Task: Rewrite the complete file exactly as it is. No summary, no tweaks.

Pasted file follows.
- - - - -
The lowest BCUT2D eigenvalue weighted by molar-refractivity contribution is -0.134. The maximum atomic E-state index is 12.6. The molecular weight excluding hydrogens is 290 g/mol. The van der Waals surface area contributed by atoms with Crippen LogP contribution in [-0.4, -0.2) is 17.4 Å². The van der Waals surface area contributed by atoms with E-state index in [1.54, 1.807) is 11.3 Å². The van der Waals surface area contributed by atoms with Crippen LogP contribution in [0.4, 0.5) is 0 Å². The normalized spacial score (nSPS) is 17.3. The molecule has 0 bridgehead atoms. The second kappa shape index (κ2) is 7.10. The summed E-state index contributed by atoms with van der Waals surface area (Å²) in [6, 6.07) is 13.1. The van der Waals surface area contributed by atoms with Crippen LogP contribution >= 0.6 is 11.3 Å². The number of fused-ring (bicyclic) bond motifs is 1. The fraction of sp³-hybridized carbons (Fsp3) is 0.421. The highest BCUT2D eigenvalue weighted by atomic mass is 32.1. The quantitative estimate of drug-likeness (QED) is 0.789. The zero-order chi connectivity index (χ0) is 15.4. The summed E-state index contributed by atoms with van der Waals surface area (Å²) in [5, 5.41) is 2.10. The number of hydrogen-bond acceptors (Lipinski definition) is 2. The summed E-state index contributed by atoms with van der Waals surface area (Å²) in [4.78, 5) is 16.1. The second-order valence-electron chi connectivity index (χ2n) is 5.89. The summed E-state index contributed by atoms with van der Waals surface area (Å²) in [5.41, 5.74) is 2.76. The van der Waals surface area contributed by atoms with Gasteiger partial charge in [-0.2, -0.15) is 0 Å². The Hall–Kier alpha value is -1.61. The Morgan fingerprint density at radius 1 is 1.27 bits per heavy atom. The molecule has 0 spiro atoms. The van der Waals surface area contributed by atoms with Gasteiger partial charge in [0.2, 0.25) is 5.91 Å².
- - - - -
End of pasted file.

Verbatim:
The lowest BCUT2D eigenvalue weighted by molar-refractivity contribution is -0.134. The maximum atomic E-state index is 12.6. The molecular weight excluding hydrogens is 290 g/mol. The van der Waals surface area contributed by atoms with Crippen LogP contribution in [-0.4, -0.2) is 17.4 Å². The van der Waals surface area contributed by atoms with E-state index in [1.54, 1.807) is 11.3 Å². The van der Waals surface area contributed by atoms with Crippen LogP contribution in [0.4, 0.5) is 0 Å². The normalized spacial score (nSPS) is 17.3. The molecule has 0 bridgehead atoms. The second kappa shape index (κ2) is 7.10. The summed E-state index contributed by atoms with van der Waals surface area (Å²) in [6, 6.07) is 13.1. The van der Waals surface area contributed by atoms with Crippen LogP contribution >= 0.6 is 11.3 Å². The number of fused-ring (bicyclic) bond motifs is 1. The fraction of sp³-hybridized carbons (Fsp3) is 0.421. The highest BCUT2D eigenvalue weighted by atomic mass is 32.1. The quantitative estimate of drug-likeness (QED) is 0.789. The zero-order chi connectivity index (χ0) is 15.4. The summed E-state index contributed by atoms with van der Waals surface area (Å²) in [5, 5.41) is 2.10. The number of hydrogen-bond acceptors (Lipinski definition) is 2. The summed E-state index contributed by atoms with van der Waals surface area (Å²) in [4.78, 5) is 16.1. The second-order valence-electron chi connectivity index (χ2n) is 5.89. The summed E-state index contributed by atoms with van der Waals surface area (Å²) in [5.41, 5.74) is 2.76. The van der Waals surface area contributed by atoms with Gasteiger partial charge in [-0.2, -0.15) is 0 Å². The Hall–Kier alpha value is -1.61. The Morgan fingerprint density at radius 1 is 1.27 bits per heavy atom. The molecule has 0 spiro atoms. The van der Waals surface area contributed by atoms with Gasteiger partial charge in [0.2, 0.25) is 5.91 Å².